Skilled nursing facilities and other health care providers will receive 2% more in Medicare reimbursements through the end of 2021 after President Biden signed a long-awaited sequestration moratorium bill into law Wednesday.
Congress in late March 2020 suspended the 2% sequestration cut as the coronavirus crisis began to gain steam, and late last year bumped the deadline back to March 2021.
The moratorium technically lapsed after the House of Representatives and Senate each passed separate and distinct bills to extend the break before the lawmakers recessed for the Easter and Passover holiday; Medicare Administrative Contractors (MACs) temporarily held processing of payments starting April 1 until Congress could reconvene and pass a unified bill.
That bill turned out to be H.R. 1868, which cleared the Senate with a 90-2 vote and the House by a margin of 384-38.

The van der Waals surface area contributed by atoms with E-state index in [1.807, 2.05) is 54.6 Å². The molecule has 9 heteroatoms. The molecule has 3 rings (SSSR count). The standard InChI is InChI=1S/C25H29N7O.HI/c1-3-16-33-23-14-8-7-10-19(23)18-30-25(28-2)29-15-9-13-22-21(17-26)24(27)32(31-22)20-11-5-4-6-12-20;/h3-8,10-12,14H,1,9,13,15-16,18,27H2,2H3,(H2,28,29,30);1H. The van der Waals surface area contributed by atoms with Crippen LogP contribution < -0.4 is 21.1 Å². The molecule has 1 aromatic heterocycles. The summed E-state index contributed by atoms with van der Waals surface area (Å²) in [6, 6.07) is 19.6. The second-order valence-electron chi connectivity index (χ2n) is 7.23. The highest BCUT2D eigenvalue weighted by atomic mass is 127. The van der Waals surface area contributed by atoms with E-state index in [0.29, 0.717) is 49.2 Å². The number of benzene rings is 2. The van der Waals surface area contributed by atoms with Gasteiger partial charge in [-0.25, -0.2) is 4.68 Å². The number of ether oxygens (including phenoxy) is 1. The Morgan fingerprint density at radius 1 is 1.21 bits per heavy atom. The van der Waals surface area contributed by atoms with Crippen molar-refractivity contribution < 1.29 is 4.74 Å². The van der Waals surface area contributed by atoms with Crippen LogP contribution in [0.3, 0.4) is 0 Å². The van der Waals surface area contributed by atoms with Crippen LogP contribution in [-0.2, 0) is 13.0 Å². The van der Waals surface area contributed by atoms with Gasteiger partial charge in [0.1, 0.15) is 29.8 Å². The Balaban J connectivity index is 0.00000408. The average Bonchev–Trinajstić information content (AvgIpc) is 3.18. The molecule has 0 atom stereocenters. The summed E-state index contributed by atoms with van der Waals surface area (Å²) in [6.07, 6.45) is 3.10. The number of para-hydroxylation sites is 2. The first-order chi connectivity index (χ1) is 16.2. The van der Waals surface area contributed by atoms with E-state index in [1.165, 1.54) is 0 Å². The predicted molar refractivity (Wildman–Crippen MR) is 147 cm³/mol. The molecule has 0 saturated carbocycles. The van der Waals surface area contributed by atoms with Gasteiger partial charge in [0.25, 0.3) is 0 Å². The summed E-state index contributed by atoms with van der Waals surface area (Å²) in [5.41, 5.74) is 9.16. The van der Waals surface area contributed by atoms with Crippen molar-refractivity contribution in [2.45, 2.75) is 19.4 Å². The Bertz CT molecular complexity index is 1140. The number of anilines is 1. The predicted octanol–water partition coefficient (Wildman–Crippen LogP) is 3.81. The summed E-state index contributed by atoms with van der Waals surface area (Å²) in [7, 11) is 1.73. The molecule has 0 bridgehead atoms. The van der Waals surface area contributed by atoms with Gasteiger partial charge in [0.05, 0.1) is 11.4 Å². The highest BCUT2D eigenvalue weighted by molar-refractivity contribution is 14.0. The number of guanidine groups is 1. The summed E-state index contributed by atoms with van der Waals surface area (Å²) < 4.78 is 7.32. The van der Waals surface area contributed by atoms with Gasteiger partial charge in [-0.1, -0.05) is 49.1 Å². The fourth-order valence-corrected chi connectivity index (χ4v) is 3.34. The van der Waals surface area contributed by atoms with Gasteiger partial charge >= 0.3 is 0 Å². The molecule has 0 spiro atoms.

The across-the-board 2% Medicare sequestration cut has been in effect since 2013, after Congress looked to cap overall health care spending in the wake of the Great Recession.
The news came about a week after the Centers for Medicare & Medicaid Services (CMS) proposed a smaller-than-anticipated 1.3% Medicare reimbursement increase for skilled nursing facilities in fiscal 2022, while also raising the specter of potential downward adjustments to the Patient-Driven Payment Model (PDPM) — which the federal government has determined increased overall Medicare spending on nursing homes by $1.7 billion, or about 5%, in fiscal 2020.